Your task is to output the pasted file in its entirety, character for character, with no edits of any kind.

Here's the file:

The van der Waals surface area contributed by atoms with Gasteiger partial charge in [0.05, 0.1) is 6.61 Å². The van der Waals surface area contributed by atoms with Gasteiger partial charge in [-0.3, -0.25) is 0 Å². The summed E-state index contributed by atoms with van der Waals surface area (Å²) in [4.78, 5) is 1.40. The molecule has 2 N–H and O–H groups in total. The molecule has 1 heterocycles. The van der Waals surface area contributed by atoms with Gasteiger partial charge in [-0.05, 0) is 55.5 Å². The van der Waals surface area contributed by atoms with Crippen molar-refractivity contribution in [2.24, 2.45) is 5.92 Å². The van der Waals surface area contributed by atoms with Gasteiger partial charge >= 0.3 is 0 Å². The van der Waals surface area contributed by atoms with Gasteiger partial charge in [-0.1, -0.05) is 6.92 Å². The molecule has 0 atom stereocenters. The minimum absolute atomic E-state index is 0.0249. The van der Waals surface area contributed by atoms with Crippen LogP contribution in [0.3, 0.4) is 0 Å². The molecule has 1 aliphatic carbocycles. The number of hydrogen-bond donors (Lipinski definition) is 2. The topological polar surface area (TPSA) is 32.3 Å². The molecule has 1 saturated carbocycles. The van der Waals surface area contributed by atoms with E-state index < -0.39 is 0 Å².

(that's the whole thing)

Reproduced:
The van der Waals surface area contributed by atoms with Gasteiger partial charge in [0.05, 0.1) is 6.61 Å². The van der Waals surface area contributed by atoms with Gasteiger partial charge in [-0.3, -0.25) is 0 Å². The summed E-state index contributed by atoms with van der Waals surface area (Å²) in [4.78, 5) is 1.40. The molecule has 2 N–H and O–H groups in total. The molecule has 1 heterocycles. The van der Waals surface area contributed by atoms with Gasteiger partial charge in [-0.05, 0) is 55.5 Å². The van der Waals surface area contributed by atoms with Crippen molar-refractivity contribution in [2.24, 2.45) is 5.92 Å². The van der Waals surface area contributed by atoms with Gasteiger partial charge >= 0.3 is 0 Å². The van der Waals surface area contributed by atoms with Gasteiger partial charge in [-0.1, -0.05) is 6.92 Å². The molecule has 0 atom stereocenters. The minimum absolute atomic E-state index is 0.0249. The van der Waals surface area contributed by atoms with Crippen LogP contribution in [0.3, 0.4) is 0 Å². The molecule has 1 aliphatic carbocycles. The number of hydrogen-bond donors (Lipinski definition) is 2. The topological polar surface area (TPSA) is 32.3 Å². The molecule has 1 saturated carbocycles. The van der Waals surface area contributed by atoms with E-state index < -0.39 is 0 Å².